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Title: Female expatriate manager experiences in the UK and Russia : factors leading to expatriate failure in international assignments
Author: Kuller, Claudia
ISNI:       0000 0004 5354 9945
Awarding Body: University of Surrey
Current Institution: University of Surrey
Date of Award: 2014
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German multinational corporations (MNCs) delegate expatriates to their foreign subsidiaries to control important markets and ensure the growth of foreign activities. MNCs expect the best possible performance of expatriate managers in a different cultural setting that often presents unfamiliar working environments as well as social and economic contrasts. Such international assignments do not always end in success. Failed international transfers to foreign operations continue to challenge MNCs, due to the substantial costs associated with expatriate managers' premature returns. Previous studies on expatriate failure have focused extensively on American expatriates assigned to various foreign destinations, often from an organisational perspective and with a bias for quantitative methods. Qualitative research on European expatriate managers remains scarce. This investigation focuses on German female expatriate managers assigned to two popular, yet culturally different, European expatriation destinations - the United Kingdom and the Russian Federation. In response to the growing number of women who choose to accept expatriation, German female expatriate failure in international assignments is the focus of the research presented here. Qualitative, in-depth research methods are used to explore the personal experiences of a select sample of five former expatriates assigned to each of the two host countries on long-term international assignments. Narratives from the in-depth interviews provide rich descriptions from the German female employee perspective of the entire expatriation cycle, from initial selection and preparation to the actual assignment period and repatriation. Factors contributing to the decision to withdraw from the international assignments in both culturally diverse host countries are then compared. The results for both groups show that expatriate failure is a cumulation of various factors independent from culture, including multiple missed opportunities to properly prepare for adapting to a new culture. Furthermore, the findings suggest that “expatriate failure”, as a descriptive term, is likely to be too narrowly focused on the expatriate managers, as they are not necessarily solely responsible for the failure in the international assignments. The findings presented here have implications both for German MNCs assigning female expatriates to subsidiaries in the UK and Russia, and for current and future expatriate managers with positions in these countries. Overall, the findings of this investigation reveal new knowledge and opportunities to help improve the success of international assignments for both the expatriate manager and the employing organisation.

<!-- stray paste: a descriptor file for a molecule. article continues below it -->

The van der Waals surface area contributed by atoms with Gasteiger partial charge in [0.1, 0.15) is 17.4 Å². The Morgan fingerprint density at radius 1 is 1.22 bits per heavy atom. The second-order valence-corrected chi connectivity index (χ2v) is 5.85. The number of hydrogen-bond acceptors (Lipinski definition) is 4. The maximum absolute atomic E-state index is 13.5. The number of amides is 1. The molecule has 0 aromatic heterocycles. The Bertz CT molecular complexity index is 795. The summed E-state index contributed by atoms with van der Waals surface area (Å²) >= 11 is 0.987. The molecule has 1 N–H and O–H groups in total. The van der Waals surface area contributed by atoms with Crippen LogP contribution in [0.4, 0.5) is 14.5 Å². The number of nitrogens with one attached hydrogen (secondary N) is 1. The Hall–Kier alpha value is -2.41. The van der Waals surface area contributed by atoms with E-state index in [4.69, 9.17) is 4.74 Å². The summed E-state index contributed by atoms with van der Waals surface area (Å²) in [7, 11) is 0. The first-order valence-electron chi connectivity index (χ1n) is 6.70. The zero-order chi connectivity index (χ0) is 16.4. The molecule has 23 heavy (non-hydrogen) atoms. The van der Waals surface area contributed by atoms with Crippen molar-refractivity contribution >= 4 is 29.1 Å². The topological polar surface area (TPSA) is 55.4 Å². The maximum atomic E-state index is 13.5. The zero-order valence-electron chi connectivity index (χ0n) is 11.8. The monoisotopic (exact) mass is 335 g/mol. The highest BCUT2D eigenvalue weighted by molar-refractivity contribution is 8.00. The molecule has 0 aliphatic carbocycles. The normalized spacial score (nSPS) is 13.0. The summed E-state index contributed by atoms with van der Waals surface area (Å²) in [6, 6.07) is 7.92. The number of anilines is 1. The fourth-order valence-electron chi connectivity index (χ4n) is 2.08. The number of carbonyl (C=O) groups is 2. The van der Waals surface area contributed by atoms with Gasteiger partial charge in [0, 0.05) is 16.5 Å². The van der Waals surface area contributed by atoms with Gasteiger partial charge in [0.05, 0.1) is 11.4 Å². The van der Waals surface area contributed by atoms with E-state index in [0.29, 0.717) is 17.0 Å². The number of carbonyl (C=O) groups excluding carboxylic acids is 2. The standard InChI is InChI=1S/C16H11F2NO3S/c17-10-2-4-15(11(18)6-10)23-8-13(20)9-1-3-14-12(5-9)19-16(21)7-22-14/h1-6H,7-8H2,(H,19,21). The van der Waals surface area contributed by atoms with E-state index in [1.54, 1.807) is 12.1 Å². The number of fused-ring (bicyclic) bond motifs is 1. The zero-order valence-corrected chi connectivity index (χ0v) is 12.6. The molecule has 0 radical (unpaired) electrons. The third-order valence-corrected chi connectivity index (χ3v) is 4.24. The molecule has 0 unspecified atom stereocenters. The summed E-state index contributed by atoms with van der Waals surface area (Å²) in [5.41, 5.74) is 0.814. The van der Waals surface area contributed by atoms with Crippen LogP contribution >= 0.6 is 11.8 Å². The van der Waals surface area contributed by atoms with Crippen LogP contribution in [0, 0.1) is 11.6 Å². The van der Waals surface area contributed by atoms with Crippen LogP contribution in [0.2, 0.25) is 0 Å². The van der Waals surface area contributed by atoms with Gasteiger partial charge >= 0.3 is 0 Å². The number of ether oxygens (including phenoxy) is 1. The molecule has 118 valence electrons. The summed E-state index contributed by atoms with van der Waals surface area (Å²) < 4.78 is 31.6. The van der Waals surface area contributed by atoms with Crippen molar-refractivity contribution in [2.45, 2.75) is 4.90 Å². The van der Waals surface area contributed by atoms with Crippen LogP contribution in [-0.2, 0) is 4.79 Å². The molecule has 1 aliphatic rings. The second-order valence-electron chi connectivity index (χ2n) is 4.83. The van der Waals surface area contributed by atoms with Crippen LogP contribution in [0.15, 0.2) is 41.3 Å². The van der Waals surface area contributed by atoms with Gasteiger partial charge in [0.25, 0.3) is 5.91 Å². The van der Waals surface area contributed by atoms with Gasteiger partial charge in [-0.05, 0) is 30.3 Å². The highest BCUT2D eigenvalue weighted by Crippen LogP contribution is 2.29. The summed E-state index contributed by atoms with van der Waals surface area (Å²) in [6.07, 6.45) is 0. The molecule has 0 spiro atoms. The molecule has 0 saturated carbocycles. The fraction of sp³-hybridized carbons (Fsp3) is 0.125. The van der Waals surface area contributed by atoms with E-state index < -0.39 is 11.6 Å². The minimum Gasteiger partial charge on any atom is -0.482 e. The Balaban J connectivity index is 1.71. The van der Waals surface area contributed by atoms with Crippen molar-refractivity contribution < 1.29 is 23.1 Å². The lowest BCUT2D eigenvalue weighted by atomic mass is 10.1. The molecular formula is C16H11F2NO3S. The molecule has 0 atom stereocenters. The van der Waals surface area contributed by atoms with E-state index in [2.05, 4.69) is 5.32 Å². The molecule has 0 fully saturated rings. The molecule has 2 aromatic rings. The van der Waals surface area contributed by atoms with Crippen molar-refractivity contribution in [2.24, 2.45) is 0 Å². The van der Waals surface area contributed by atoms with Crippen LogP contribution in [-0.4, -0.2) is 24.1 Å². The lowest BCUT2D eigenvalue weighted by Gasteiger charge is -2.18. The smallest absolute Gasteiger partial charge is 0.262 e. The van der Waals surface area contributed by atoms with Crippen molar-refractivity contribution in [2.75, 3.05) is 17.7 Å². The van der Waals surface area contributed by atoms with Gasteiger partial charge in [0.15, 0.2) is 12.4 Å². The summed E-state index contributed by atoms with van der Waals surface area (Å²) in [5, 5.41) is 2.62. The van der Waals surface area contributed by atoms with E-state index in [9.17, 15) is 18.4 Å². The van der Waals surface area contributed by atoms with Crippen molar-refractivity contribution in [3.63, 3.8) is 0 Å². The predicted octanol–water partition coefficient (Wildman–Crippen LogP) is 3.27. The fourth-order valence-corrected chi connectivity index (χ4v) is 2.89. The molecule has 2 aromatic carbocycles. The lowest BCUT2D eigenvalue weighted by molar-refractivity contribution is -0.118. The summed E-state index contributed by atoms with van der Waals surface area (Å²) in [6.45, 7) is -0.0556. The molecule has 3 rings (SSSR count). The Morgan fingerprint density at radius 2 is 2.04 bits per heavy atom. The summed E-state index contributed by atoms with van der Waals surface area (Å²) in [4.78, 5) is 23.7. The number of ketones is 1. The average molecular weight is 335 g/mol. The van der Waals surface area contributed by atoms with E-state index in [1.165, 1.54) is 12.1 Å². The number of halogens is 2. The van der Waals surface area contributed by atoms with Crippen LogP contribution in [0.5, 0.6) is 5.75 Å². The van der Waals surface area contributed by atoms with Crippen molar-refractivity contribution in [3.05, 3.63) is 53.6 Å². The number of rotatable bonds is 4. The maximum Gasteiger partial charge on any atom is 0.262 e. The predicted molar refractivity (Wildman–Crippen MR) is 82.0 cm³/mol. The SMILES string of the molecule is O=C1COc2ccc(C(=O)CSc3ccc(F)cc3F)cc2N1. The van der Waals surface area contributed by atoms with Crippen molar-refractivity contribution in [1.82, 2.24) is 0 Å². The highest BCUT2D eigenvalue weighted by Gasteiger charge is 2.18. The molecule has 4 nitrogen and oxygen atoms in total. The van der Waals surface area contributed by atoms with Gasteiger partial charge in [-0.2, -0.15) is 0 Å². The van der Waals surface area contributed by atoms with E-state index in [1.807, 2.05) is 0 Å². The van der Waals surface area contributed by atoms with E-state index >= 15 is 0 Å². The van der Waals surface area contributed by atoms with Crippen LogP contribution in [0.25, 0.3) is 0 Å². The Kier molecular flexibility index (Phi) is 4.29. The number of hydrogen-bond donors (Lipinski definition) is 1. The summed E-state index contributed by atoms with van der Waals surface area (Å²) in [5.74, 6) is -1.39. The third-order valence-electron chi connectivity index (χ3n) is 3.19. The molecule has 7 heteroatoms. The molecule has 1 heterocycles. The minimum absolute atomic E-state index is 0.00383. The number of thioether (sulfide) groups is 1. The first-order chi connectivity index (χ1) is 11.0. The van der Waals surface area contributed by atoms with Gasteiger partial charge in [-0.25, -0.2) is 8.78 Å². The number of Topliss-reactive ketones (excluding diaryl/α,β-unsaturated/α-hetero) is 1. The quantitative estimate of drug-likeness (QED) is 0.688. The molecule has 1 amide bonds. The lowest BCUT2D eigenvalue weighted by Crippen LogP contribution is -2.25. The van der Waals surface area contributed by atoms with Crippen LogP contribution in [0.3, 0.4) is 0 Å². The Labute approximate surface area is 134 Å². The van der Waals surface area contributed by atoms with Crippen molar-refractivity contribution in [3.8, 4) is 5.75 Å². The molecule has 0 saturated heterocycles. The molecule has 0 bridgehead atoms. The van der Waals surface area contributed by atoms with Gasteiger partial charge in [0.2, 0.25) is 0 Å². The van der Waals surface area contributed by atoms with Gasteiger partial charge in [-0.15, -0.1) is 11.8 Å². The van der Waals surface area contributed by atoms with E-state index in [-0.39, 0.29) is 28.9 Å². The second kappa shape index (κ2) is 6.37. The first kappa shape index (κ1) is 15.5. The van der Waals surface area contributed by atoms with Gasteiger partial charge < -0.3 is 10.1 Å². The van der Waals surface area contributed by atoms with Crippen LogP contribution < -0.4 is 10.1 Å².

Supervisor: Not available Sponsor: Not available
Qualification Name: Thesis (D.B.A.) Qualification Level: Doctoral
EThOS ID:  DOI: Not available